Bryn Gallagher: An endeavor for unity

Bryn Gallagher

The Space Shuttle Endeavor exhibit opens at the California Science Center this week, and although it will be a while before I get to see that, I am going to take this occasion to clear one story out of the backlog that has developed in the last month.

Several Fridays ago was the last flight of the space shuttle Endeavor. Naturally mom and I, being the super geeks that we are, went out to see the historic event of the year. There we were, at roughly 10 a.m., coffees in hand, parked along the side of PCH with about 2,000 other people from just about every walk of life.

All along the coast cars were parked, their occupants piling out and setting up lawn chairs and giant cameras ready for the arrival of the superstar of space travel. Our neighbors in front were a group of Veterans with a “Welcome Home” sign proudly displayed with full patriotic flair, our other neighbors were a well-to-do couple who got out of their Beamer in their slightly preppy sweaters to sit and wait for the interplanetary superstar. {sidebar id=65}

My investigative reporting skills took me down to the beach where I found a group of French tourists, a family, and a slightly confused cyclist who only stopped “because there were so many cars, something big must be going down.” Indeed there was.

Excitement mounted as the hour of the shuttle’s passing approached. People with the radio on yelled out where the shuttle was and we all sat looking up the coast.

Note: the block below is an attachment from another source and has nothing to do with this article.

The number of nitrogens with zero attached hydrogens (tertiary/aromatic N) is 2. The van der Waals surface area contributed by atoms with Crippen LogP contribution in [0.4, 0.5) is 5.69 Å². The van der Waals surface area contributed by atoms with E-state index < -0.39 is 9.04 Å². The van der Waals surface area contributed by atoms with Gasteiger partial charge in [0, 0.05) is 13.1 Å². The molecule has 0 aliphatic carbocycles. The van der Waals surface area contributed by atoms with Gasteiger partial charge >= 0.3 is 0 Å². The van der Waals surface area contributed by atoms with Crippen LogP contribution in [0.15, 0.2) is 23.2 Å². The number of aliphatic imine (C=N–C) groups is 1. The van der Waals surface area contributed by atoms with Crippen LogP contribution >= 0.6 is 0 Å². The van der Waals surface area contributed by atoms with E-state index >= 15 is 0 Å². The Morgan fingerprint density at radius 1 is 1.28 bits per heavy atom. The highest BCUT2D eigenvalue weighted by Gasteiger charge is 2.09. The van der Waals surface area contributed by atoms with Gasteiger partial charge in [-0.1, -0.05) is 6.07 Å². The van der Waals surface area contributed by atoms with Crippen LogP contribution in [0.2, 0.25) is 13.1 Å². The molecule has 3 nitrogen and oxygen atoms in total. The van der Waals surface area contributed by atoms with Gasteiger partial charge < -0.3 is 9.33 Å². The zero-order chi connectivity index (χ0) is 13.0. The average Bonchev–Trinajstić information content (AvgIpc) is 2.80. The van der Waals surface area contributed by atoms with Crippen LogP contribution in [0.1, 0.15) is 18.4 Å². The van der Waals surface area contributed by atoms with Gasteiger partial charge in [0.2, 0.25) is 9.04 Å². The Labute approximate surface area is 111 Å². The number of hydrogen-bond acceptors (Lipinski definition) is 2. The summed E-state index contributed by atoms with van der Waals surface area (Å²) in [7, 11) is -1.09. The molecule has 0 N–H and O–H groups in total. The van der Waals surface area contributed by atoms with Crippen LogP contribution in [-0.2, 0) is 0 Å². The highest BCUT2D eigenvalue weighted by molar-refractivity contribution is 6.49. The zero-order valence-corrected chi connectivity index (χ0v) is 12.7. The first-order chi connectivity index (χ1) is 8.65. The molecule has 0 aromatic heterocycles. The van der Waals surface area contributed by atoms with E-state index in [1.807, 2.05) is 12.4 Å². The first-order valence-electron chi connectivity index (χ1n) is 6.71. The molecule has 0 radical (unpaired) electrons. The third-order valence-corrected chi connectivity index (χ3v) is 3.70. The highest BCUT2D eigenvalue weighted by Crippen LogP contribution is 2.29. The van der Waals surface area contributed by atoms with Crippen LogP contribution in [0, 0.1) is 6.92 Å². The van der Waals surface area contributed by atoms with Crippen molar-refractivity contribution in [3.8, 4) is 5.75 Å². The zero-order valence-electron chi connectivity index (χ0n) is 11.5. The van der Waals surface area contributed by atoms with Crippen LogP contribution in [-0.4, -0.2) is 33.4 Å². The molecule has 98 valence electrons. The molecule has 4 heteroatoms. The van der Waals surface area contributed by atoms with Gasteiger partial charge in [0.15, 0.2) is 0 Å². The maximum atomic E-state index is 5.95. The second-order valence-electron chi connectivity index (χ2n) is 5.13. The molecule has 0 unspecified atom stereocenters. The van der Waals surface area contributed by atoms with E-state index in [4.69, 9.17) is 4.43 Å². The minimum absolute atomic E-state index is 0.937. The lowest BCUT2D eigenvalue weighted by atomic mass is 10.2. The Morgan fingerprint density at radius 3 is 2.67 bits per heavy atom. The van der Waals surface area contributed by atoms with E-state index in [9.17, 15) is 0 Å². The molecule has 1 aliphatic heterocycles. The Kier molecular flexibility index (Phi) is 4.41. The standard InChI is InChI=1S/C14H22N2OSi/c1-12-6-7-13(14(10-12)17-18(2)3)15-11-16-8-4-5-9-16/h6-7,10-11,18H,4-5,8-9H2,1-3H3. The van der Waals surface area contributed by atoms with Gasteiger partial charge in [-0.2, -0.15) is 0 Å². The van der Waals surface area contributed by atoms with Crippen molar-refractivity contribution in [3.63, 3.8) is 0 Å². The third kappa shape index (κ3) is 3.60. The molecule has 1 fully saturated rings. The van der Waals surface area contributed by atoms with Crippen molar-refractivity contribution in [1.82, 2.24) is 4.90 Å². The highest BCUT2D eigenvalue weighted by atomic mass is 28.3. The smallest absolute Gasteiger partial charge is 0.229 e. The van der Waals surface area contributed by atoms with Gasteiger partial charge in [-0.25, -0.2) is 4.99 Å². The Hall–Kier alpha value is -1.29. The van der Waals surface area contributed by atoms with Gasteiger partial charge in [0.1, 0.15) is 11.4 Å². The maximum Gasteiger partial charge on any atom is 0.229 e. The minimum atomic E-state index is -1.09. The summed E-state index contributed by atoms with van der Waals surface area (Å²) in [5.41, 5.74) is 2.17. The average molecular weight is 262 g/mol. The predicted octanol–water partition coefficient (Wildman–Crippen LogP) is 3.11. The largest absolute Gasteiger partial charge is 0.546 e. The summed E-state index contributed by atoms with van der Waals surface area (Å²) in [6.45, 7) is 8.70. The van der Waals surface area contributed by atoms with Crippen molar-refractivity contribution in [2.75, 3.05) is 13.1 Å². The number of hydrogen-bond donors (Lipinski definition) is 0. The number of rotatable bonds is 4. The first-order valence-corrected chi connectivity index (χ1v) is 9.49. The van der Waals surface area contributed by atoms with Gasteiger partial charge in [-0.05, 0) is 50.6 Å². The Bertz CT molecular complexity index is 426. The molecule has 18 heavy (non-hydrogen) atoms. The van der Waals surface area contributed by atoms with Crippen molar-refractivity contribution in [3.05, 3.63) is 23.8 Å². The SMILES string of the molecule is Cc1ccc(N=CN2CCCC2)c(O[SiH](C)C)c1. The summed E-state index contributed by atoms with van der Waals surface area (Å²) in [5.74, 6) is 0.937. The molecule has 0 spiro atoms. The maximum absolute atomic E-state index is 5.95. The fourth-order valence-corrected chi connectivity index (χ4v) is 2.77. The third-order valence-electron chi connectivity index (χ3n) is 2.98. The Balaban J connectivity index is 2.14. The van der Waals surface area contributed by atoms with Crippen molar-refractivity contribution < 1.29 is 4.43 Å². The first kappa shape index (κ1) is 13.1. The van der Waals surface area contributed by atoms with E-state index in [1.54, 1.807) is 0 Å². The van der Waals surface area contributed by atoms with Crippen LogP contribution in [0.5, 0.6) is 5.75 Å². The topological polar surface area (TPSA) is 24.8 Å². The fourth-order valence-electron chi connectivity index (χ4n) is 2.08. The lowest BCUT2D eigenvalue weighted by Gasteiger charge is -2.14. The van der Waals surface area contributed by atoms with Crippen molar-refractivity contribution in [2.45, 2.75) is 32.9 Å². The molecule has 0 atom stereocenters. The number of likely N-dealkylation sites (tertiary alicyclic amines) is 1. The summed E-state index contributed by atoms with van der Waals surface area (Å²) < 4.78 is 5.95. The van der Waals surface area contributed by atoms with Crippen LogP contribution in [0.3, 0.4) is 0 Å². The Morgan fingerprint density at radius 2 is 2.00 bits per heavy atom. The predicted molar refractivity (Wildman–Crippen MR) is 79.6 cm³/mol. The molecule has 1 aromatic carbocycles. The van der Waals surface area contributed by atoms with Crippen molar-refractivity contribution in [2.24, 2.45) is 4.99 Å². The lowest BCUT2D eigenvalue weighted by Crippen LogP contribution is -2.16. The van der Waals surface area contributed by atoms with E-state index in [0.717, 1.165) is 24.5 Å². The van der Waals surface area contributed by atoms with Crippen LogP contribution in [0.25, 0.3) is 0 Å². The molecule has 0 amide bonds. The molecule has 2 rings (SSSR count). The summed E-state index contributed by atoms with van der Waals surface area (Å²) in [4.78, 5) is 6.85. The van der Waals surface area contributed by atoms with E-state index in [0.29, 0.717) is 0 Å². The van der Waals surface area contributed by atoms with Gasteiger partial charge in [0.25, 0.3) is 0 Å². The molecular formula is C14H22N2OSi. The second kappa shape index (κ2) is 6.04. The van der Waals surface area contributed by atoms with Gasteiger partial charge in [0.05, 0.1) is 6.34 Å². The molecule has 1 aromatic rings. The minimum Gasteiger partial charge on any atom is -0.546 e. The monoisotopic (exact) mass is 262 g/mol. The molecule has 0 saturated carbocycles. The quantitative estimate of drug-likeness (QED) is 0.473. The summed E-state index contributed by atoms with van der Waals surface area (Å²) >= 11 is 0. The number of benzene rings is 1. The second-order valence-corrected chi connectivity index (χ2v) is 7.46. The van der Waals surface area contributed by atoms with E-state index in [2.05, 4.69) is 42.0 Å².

All at once it appeared on the horizon and the entire crowd up and down the highway fell silent. A couple from Vermont stopped their Subaru in the middle of PCH to jump out and take a picture of procession, the shuttle and fighters accompanying her.

For that one moment we were all together, all Americans, all humans listening to and seeing history fly by; observing the end of an era.

Soon the sound of the engines faded and as Endeavor became a speck on the horizon everyone hopped back in their cars to head home. Someone honked, someone else flipped the bird and the normal pace of life resumed.

What if we captured that moment? If we could remember that time when we were all similarly awed and happy, all friends. How much could we achieve if we lived everyday like we were waiting for the space shuttle Endeavor?

What do you think?